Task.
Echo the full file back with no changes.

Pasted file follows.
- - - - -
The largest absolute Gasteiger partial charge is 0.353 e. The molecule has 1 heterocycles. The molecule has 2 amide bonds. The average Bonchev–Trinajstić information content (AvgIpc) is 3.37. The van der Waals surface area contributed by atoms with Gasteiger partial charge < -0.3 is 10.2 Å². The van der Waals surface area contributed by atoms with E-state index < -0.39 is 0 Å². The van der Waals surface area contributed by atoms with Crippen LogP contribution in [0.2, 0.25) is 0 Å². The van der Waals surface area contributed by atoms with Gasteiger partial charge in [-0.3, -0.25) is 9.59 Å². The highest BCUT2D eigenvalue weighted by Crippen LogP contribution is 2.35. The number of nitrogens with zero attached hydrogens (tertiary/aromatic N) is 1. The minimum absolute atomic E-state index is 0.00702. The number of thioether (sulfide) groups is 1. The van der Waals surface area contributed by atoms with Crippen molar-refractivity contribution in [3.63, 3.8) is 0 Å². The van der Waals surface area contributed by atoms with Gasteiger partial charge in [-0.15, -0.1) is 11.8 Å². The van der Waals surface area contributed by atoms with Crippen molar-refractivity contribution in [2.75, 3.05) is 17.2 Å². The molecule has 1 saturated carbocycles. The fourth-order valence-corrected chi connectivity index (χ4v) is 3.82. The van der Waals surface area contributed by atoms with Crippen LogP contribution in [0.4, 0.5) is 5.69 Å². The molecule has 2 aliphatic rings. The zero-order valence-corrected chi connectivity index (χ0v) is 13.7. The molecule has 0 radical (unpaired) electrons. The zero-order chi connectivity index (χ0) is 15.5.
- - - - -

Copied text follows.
The largest absolute Gasteiger partial charge is 0.353 e. The molecule has 1 heterocycles. The molecule has 2 amide bonds. The average Bonchev–Trinajstić information content (AvgIpc) is 3.37. The van der Waals surface area contributed by atoms with Gasteiger partial charge < -0.3 is 10.2 Å². The van der Waals surface area contributed by atoms with E-state index < -0.39 is 0 Å². The van der Waals surface area contributed by atoms with Crippen LogP contribution in [0.2, 0.25) is 0 Å². The van der Waals surface area contributed by atoms with Gasteiger partial charge in [-0.3, -0.25) is 9.59 Å². The highest BCUT2D eigenvalue weighted by Crippen LogP contribution is 2.35. The number of nitrogens with zero attached hydrogens (tertiary/aromatic N) is 1. The minimum absolute atomic E-state index is 0.00702. The number of thioether (sulfide) groups is 1. The van der Waals surface area contributed by atoms with Crippen molar-refractivity contribution in [3.63, 3.8) is 0 Å². The van der Waals surface area contributed by atoms with Gasteiger partial charge in [-0.15, -0.1) is 11.8 Å². The van der Waals surface area contributed by atoms with Crippen molar-refractivity contribution in [2.75, 3.05) is 17.2 Å². The molecule has 1 saturated carbocycles. The fourth-order valence-corrected chi connectivity index (χ4v) is 3.82. The van der Waals surface area contributed by atoms with Crippen LogP contribution in [0.4, 0.5) is 5.69 Å². The molecule has 2 aliphatic rings. The zero-order valence-corrected chi connectivity index (χ0v) is 13.7. The molecule has 0 radical (unpaired) electrons. The zero-order chi connectivity index (χ0) is 15.5.